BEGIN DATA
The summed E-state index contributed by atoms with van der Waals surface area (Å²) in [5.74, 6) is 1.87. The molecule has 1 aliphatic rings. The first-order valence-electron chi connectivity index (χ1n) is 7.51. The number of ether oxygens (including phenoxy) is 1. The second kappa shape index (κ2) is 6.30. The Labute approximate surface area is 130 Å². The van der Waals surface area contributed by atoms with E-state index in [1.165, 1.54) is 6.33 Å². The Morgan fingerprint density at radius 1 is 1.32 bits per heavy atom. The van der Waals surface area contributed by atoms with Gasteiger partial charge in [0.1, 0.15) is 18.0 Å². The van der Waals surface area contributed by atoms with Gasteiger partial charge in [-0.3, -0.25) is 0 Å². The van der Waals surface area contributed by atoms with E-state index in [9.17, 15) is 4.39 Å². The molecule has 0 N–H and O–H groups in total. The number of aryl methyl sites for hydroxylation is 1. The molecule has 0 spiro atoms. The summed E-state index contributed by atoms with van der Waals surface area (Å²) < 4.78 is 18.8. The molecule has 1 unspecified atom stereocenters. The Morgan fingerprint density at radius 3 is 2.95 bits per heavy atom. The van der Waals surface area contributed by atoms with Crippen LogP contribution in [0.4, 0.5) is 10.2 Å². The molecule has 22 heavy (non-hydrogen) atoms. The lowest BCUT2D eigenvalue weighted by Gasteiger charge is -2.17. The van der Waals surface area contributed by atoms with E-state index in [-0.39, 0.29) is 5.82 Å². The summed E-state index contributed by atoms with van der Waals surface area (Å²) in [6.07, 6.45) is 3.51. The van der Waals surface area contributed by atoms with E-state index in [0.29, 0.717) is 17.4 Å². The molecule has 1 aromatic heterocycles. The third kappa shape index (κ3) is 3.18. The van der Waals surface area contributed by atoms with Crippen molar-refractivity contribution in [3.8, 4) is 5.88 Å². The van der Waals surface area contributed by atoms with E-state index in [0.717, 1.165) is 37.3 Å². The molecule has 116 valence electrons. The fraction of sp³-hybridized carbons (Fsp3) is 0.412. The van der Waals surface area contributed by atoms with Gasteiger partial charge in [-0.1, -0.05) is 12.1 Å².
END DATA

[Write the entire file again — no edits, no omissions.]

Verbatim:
The summed E-state index contributed by atoms with van der Waals surface area (Å²) in [5.74, 6) is 1.87. The molecule has 1 aliphatic rings. The first-order valence-electron chi connectivity index (χ1n) is 7.51. The number of ether oxygens (including phenoxy) is 1. The second kappa shape index (κ2) is 6.30. The Labute approximate surface area is 130 Å². The van der Waals surface area contributed by atoms with E-state index in [1.165, 1.54) is 6.33 Å². The Morgan fingerprint density at radius 1 is 1.32 bits per heavy atom. The van der Waals surface area contributed by atoms with Gasteiger partial charge in [0.1, 0.15) is 18.0 Å². The van der Waals surface area contributed by atoms with Gasteiger partial charge in [-0.3, -0.25) is 0 Å². The van der Waals surface area contributed by atoms with E-state index in [9.17, 15) is 4.39 Å². The molecule has 0 N–H and O–H groups in total. The number of aryl methyl sites for hydroxylation is 1. The molecule has 0 spiro atoms. The summed E-state index contributed by atoms with van der Waals surface area (Å²) < 4.78 is 18.8. The molecule has 1 unspecified atom stereocenters. The Morgan fingerprint density at radius 3 is 2.95 bits per heavy atom. The van der Waals surface area contributed by atoms with Crippen LogP contribution in [0.4, 0.5) is 10.2 Å². The molecule has 22 heavy (non-hydrogen) atoms. The lowest BCUT2D eigenvalue weighted by Gasteiger charge is -2.17. The van der Waals surface area contributed by atoms with E-state index in [-0.39, 0.29) is 5.82 Å². The summed E-state index contributed by atoms with van der Waals surface area (Å²) in [6.07, 6.45) is 3.51. The van der Waals surface area contributed by atoms with E-state index in [0.29, 0.717) is 17.4 Å². The molecule has 1 aromatic heterocycles. The third kappa shape index (κ3) is 3.18. The van der Waals surface area contributed by atoms with Crippen molar-refractivity contribution in [3.8, 4) is 5.88 Å². The van der Waals surface area contributed by atoms with E-state index in [0.717, 1.165) is 37.3 Å². The molecule has 116 valence electrons. The fraction of sp³-hybridized carbons (Fsp3) is 0.412. The van der Waals surface area contributed by atoms with Gasteiger partial charge in [-0.1, -0.05) is 12.1 Å².